With more and more people challenged by Autism, Diabetes, and countless other disabilities relying on the assistance of a service dog, it becomes very likely that the general public will need to learn basic etiquette towards a service dog on duty.
As tempting as it may be to reach out and pet or interact with a gorgeous and intelligent animal, this first impulse is generally not the correct one.
The best way to show our respect and admiration for a service dog is to embrace the simple fact that these selfless heroes have a job to do and a handler who is depending on them to do it.
A great many of the disabilities that require a service dog are not easily evident and since most disabled people don’t readily share their challenges with strangers, we need to consider some simple guidelines when encountering a service animal that needs to focus on their duties:
- Refrain from petting or addressing a service dog without first asking permission from the handler.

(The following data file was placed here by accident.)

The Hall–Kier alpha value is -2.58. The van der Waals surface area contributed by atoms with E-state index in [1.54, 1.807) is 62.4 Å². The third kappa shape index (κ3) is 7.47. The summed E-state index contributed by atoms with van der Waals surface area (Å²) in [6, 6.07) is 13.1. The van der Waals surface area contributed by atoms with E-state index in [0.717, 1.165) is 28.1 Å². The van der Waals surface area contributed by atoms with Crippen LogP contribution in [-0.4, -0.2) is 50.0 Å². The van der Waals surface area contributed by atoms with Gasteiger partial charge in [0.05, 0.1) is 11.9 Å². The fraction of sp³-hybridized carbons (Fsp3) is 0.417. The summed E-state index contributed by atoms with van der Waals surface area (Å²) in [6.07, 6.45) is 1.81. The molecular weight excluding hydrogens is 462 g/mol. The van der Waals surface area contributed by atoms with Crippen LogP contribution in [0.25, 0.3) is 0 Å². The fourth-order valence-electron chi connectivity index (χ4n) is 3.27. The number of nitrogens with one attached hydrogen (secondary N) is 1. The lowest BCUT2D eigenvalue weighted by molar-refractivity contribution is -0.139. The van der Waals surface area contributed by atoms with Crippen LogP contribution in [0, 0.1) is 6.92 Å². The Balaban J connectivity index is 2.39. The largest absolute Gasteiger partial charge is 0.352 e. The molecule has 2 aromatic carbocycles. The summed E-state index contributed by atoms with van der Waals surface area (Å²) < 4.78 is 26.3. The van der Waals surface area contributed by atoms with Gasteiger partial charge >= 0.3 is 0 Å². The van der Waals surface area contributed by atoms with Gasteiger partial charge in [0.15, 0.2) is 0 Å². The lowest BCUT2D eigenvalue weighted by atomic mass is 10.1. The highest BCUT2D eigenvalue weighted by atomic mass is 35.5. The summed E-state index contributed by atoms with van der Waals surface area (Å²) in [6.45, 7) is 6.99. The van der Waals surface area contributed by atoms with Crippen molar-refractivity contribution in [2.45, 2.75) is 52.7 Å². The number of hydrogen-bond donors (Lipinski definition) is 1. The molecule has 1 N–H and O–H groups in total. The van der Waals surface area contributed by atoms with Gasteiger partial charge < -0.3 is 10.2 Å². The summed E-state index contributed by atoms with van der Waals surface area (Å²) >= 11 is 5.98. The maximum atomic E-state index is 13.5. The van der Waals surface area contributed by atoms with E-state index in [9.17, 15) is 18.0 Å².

- Never feed a service dog treats or other food without the handler’s permission.
- Don’t honk or call out to a service dog.
- Abstain from asking personal questions about the handler’s disability.
- Give a dog team the right of way in stores and outside.
- Keep your pets or other animals under control around a service animal.
- Speak to the handler and not to the dog.
The Federal American’s with Disabilities Act allows service animals full public access to restaurants, malls, churches, movie theaters, buses, grocery stores, taxis, airplanes, and anywhere else the public goes.
Service dogs are invaluable to many disabled individuals. The safety and livelihood of these people depends on their service animal being able to perform its job and tasks. Do your part.